Editor's note: The CEO Corner contains editors' compilations of business news from top publications, which they have tailored for the dairy industry. In 2015, Sheryl Sandberg suffered a devastating loss when her husband was felled by a cardiac condition as the couple was vacationing in Mexico. Sandberg, chief operating officer at Facebook, and Wharton Professor Adam Grant recently sat down with Harvard Business Review to discuss resilience.

The discussion has remarkable application for dairy farmers who, although they may not have suffered the loss of a spouse, still suffer the strain of a volatile industry.

We can expect that the unexpected will rock the foundations of our daily lives at some point. A few recent examples include the 75 farms in Wisconsin and Minnesota that recently lost their milk buyer, a farm in Ridott, Illinois, that suffered a flood so massive it could have wiped out its herd, an accident at World Dairy Expo that pinched a nerve in a man’s neck, leaving him helpless to assist his family in the fall harvest.

Advice from Sandberg and Grant can help you when the unexpected knocks the wind out of you. Resilience is key. The pair recently authored Option B: Facing Adversity, Building Resilience, and Finding Joy. Our article includes aspects from the Harvard Business Review interview “Above all, acknowledge the pain” and not the book.

1. Gratitude and post-traumatic growth

The authors introduced the benefits of “post-traumatic growth.”


Grant spoke of psychologists Richard Tedeschi and Lawrence Calhoun. The pair worked with parents who had lost a child. “In addition to the tremendous pain they felt,” Grant said, “they also experienced some positive changes in their lives. Many people eventually felt stronger.” The parents who were studied developed an attitude of “I got through this; I can get through anything.”

Of course, surprise health and death crises don’t just happen to parents. While routinely unloading hay at World Dairy Expo last year, farmer George Halpin fell out of a trailer and landed on his head, pinching a nerve in his neck. Before World Dairy Expo, George’s brother Bill and nephew Mike could not possibly have known that they would soon lose an essential hand to their operation during the most critical time of the year.

When tragedy disintegrates our “norm,” the best thing we can do to be resilient is to find gratitude, to be grateful we got through the past and feel like we can now “get through anything.”

Sandberg talks about finding gratitude through hypothetical situations, such as her children weren’t in a car with her husband when he suffered the cardiac arrhythmia. Envisioning “it could be worse” scenarios might help with finding gratitude.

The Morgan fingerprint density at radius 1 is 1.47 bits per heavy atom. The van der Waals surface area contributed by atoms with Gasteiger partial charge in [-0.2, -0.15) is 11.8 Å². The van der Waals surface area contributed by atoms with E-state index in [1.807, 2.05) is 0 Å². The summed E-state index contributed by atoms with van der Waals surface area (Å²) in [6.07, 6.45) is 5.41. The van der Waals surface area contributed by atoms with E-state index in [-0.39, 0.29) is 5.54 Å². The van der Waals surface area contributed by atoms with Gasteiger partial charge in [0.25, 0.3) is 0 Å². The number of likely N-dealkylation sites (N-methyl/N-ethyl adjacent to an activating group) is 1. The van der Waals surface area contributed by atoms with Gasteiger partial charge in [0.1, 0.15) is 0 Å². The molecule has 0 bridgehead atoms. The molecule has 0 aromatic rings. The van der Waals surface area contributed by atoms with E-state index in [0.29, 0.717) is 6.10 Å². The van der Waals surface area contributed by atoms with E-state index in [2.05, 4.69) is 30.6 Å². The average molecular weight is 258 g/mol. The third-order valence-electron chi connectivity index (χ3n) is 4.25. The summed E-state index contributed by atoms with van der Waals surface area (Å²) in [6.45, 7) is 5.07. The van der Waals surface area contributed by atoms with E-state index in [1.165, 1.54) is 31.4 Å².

2. Learning from the past

Another essential key to post-traumatic growth is analyzing what happened.

All dairy farmers in the U.S. have suffered from an oversupply of milk and low milk prices. While hope seems to be around the corner, the future is never guaranteed. The 75 farms in Wisconsin and Minnesota who supplied Grassland Dairy Inc. had this startling reminder in April when they were told their processor could no longer accept their milk due to the loss of a competitive market.

While the trade policies of other nations and milk prices at home are outside of farmers’ control, it doesn’t mean they can’t be analyzed. Perhaps solutions for individuals are not out of reach. We recently published an article on Calkins Creamery, which buys milk from an associated family farm at $2 more than the current milk price. The creamery buys about 40 percent of Highland Farm’s milk output. They do it to sustain the farm.

A creamery may not be feasible for you; however, all-employee company debriefings may help you find solutions that you wouldn’t have thought of on your own.

Sandberg recalled a trip the Facebook management team took to the Marine Corps training facility at Quantico, Virginia. They did some hard exercises there. After each exercise, Sandberg noticed the Marines would do a full debrief on everything that went wrong.

“We learned that if you do these debriefs and build them into the culture, you become an organization that keeps learning,” she said.

Feedback from those who are in and surround your farm is also a key to being a resilient operation. The milkers, herdsmen, drivers, veterinarian and your spouse have a perspective that is valuable because it is different. Different perspectives can help during and especially after a crisis.

“At work, the most powerful thing is learning from failure,” Grant said. “We all fail; we all make mistakes ... but [it’s] the only way we can build resilience.”

When Grant works with executives, he asks them to score not only their performance during a given episode, but also how well they take feedback afterward. Knowing that the success of your operation can depend on humbly taking feedback and insight from others can truly help with resilience.

3. Pre-traumatic growth

Tragedy doesn’t need to rock our foundations before we can learn from it. Incorporating lessons learned from others’ tragedies will significantly impact our power to be resilient. Sandberg calls this “pre-traumatic growth.”

In our May 25 issue, we featured Meier Meadows Farm near Ridott, Illinois, which suffered a massive flood in 2010. The herd easily could have drowned if not for the help from neighbors.

“We didn’t have any plan in place,” owner Glen Meier said. “It was nothing we had ever considered.”

In our article, we show how Meier and the community saved his herd. We also offer five steps to creating your own disaster plan, taken from suggestions from Dr. Mike Hutjens, professor emeritus of animal sciences at University of Illinois. Take time to read it and set up a pre-traumatic plan to be resilient.  end mark

Diantha Leavitt
Walt Cooley

PHOTO 1: Flood waters threatened the lives of the herd at Meier Meadows Farm near Ridott, Illinois, in 2010. Courtesy photo.